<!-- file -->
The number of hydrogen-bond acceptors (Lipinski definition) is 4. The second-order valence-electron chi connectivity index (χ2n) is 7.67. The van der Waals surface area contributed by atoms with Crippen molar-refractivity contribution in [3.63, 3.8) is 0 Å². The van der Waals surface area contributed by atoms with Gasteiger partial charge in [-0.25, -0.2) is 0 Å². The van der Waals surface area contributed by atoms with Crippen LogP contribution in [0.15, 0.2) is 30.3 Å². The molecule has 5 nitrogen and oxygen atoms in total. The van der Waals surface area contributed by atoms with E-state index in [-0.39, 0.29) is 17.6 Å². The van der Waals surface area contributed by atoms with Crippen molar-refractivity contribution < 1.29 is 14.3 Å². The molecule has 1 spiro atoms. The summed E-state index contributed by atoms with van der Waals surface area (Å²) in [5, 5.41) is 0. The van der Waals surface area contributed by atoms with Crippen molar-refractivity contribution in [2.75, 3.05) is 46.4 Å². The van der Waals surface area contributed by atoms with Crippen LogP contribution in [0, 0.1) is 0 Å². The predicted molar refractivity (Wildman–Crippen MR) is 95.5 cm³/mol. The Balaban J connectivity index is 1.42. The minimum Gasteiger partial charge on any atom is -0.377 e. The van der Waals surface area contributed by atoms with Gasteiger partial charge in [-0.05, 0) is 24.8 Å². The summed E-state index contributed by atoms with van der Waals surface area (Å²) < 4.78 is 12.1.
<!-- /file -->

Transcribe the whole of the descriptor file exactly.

The number of hydrogen-bond acceptors (Lipinski definition) is 4. The second-order valence-electron chi connectivity index (χ2n) is 7.67. The van der Waals surface area contributed by atoms with Crippen molar-refractivity contribution in [3.63, 3.8) is 0 Å². The van der Waals surface area contributed by atoms with Gasteiger partial charge in [-0.25, -0.2) is 0 Å². The van der Waals surface area contributed by atoms with Crippen LogP contribution in [0.15, 0.2) is 30.3 Å². The molecule has 5 nitrogen and oxygen atoms in total. The van der Waals surface area contributed by atoms with E-state index in [-0.39, 0.29) is 17.6 Å². The van der Waals surface area contributed by atoms with Crippen molar-refractivity contribution < 1.29 is 14.3 Å². The molecule has 1 spiro atoms. The summed E-state index contributed by atoms with van der Waals surface area (Å²) in [5, 5.41) is 0. The van der Waals surface area contributed by atoms with Crippen molar-refractivity contribution in [2.75, 3.05) is 46.4 Å². The van der Waals surface area contributed by atoms with Crippen LogP contribution in [0, 0.1) is 0 Å². The predicted molar refractivity (Wildman–Crippen MR) is 95.5 cm³/mol. The Balaban J connectivity index is 1.42. The minimum Gasteiger partial charge on any atom is -0.377 e. The van der Waals surface area contributed by atoms with Gasteiger partial charge in [-0.05, 0) is 24.8 Å². The summed E-state index contributed by atoms with van der Waals surface area (Å²) < 4.78 is 12.1.